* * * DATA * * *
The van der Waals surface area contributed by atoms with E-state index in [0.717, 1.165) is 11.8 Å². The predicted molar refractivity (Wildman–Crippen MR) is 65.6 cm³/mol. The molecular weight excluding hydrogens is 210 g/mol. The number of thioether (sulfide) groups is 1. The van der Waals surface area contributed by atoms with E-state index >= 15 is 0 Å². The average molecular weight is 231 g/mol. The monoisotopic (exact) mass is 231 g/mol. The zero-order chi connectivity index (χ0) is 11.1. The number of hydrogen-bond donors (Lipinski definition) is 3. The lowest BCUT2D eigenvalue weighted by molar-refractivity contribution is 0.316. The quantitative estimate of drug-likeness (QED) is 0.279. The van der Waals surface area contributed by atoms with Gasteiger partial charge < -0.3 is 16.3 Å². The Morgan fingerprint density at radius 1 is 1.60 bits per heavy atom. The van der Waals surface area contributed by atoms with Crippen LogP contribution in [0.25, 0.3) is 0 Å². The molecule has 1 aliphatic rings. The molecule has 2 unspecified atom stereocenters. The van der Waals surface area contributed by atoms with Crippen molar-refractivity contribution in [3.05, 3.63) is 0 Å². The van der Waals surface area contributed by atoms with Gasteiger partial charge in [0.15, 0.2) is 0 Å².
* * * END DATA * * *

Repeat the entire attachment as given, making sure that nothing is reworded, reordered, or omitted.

The van der Waals surface area contributed by atoms with E-state index in [0.717, 1.165) is 11.8 Å². The predicted molar refractivity (Wildman–Crippen MR) is 65.6 cm³/mol. The molecular weight excluding hydrogens is 210 g/mol. The number of thioether (sulfide) groups is 1. The van der Waals surface area contributed by atoms with E-state index >= 15 is 0 Å². The average molecular weight is 231 g/mol. The monoisotopic (exact) mass is 231 g/mol. The zero-order chi connectivity index (χ0) is 11.1. The number of hydrogen-bond donors (Lipinski definition) is 3. The lowest BCUT2D eigenvalue weighted by molar-refractivity contribution is 0.316. The quantitative estimate of drug-likeness (QED) is 0.279. The van der Waals surface area contributed by atoms with Gasteiger partial charge < -0.3 is 16.3 Å². The Morgan fingerprint density at radius 1 is 1.60 bits per heavy atom. The van der Waals surface area contributed by atoms with Crippen LogP contribution in [0.25, 0.3) is 0 Å². The molecule has 1 aliphatic rings. The molecule has 2 unspecified atom stereocenters. The van der Waals surface area contributed by atoms with Crippen molar-refractivity contribution in [3.05, 3.63) is 0 Å². The van der Waals surface area contributed by atoms with Gasteiger partial charge in [0.15, 0.2) is 0 Å².